Dance: BalletBoyz – Life
All-male company delivers compelling double-bill
This article is from 2016.
Thoroughly extraordinary, compelling and downright entertaining, Javier de Frutos' latest piece for the BalletBoyz explodes into life with a daring lie. Which is as you might expect with something called Fiction from the most badass, bad boy of all of ballet's bad boys.
De Frutos' audacity in centring his Fiction around the (thankfully premature) news of his death is another level altogether. His obituary – commissioned from dance critic Ismene Brown – provides the soundtrack to which the Boyz react with a literalism of athletic moves around a moveable barre. It is read by a tag-team of luvvies: Jim Carter, Derek Jacobi and Imelda Staunton, variously sonorous and incredulous in tone.
This is gloriously arch dance – clever and frivolous, even as it asks dark questions about life, death and, let’s face it, resurrection. Grey-clad in casual rehearsal sweats, the dancers flutter back and forth into the meaning of the words as the actors practice different inflections and meanings. Building into, irony of ironies, Donna Summer singing Last Dance, during which it can develop something a lot more concrete and anthemic in tone.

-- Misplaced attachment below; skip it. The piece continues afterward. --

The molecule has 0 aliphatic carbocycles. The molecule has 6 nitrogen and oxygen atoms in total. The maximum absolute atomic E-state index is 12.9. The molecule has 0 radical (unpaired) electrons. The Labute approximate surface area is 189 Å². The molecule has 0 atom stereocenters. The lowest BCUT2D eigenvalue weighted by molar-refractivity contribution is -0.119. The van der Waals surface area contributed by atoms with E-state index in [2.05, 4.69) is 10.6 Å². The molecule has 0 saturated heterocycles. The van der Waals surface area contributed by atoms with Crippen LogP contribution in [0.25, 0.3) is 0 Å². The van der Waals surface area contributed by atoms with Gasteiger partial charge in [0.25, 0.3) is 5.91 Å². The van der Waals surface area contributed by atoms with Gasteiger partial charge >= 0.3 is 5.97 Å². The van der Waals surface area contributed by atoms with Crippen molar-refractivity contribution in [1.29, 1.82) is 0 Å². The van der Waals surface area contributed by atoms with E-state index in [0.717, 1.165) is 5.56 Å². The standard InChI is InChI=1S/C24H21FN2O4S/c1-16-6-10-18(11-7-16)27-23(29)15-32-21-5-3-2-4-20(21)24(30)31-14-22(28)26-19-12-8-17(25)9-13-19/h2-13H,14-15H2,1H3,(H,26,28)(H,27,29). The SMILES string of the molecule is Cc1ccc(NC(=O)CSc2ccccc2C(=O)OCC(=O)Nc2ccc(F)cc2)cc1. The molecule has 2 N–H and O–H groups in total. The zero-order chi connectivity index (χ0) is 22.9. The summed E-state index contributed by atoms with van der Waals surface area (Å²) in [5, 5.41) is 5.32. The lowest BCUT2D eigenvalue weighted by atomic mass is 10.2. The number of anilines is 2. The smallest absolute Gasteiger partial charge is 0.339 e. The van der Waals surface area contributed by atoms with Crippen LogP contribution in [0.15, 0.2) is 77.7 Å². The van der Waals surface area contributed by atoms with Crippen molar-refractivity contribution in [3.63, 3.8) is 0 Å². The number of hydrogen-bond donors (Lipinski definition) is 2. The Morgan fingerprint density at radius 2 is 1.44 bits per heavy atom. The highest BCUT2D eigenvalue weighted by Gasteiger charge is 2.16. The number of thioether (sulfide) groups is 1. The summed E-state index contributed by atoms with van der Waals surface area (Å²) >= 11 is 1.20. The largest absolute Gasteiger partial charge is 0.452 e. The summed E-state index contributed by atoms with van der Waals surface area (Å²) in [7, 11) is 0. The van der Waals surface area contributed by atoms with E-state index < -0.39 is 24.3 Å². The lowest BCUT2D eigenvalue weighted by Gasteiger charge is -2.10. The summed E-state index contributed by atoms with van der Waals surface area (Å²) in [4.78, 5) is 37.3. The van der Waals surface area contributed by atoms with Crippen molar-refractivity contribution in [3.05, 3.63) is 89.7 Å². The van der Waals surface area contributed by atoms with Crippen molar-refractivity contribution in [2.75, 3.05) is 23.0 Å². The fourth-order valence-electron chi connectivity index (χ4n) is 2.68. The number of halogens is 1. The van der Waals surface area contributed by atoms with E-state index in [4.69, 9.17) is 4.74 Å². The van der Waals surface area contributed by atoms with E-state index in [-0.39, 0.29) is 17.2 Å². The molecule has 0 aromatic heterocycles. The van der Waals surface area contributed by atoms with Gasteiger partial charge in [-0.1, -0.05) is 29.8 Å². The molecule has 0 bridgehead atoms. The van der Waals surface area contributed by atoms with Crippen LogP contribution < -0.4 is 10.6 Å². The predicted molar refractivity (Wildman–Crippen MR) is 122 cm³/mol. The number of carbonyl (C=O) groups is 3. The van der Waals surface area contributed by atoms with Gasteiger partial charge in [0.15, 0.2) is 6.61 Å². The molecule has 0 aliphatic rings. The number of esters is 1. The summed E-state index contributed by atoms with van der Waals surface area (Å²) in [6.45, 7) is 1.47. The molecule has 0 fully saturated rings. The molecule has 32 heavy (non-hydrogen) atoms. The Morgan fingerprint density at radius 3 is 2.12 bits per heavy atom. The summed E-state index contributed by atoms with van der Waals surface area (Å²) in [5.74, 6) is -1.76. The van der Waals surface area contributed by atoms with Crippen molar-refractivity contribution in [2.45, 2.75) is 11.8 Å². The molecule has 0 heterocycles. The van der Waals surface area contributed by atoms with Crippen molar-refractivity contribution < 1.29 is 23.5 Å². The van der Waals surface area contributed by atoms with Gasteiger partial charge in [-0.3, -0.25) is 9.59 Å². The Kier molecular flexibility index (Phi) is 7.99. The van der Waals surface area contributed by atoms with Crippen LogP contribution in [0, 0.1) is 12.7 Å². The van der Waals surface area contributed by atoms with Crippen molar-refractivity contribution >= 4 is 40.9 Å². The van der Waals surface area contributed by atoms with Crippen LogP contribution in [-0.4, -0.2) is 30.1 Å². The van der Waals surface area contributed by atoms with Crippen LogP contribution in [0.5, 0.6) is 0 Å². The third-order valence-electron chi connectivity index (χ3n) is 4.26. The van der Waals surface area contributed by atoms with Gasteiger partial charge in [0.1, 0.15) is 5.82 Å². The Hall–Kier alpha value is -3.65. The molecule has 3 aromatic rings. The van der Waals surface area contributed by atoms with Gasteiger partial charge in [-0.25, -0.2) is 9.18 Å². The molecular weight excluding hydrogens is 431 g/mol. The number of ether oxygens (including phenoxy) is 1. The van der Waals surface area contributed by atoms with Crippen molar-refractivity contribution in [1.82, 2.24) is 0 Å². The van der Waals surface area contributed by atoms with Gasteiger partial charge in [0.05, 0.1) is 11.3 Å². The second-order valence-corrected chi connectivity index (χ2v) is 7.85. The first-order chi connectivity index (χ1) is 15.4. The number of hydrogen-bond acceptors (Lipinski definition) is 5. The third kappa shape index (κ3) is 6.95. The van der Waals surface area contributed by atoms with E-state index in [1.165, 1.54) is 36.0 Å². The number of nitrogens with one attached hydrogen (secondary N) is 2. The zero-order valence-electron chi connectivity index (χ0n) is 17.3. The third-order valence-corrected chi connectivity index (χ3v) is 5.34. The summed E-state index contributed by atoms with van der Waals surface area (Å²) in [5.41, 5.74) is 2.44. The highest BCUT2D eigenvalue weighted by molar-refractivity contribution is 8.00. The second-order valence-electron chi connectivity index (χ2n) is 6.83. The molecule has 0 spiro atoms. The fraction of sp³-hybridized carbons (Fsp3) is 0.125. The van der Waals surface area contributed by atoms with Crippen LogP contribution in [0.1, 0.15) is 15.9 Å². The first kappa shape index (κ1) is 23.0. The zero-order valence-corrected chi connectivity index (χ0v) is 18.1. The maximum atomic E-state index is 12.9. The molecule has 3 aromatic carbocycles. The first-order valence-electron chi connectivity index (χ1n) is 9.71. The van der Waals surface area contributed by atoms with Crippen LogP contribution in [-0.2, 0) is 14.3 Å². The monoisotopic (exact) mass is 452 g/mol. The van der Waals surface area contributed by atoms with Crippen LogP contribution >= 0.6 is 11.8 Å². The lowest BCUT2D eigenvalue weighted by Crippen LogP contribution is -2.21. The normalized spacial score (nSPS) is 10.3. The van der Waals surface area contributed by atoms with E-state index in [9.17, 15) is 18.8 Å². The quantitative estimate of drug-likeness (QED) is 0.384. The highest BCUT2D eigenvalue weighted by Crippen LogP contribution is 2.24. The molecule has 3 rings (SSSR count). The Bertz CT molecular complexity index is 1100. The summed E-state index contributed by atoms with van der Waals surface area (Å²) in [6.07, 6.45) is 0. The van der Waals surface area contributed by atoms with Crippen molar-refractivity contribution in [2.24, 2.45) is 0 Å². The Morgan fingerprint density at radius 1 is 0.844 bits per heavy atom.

The evening's double bill opens rather more serenely, however. Up first is Pontus Lidberg's Rabbit, a darkly brooding piece which draws its energies and tone from Gorecki's Little Requiem for a Polka. At times frantic and energetic, with the dancers stuck in a repetitive stabbing, half-running movement – nine of the ten wearing rabbit masks – it moves into much more elegiac periods of calm reflection.
A swing suspended towards the rear of the otherwise empty, moonlight-bathed stage, provides focus. Around it, the dancers use their athleticism to create sinuous, slowed-down, almost slow-mo, movements to lingering, cello-heavy passages, as Lidberg seems to reflect on themes of alienation and rejection. The core, a duet between rabbit and non-rabbit headed dancers. All told, a suitably grounded preface to de Frutos' audacious rebirth.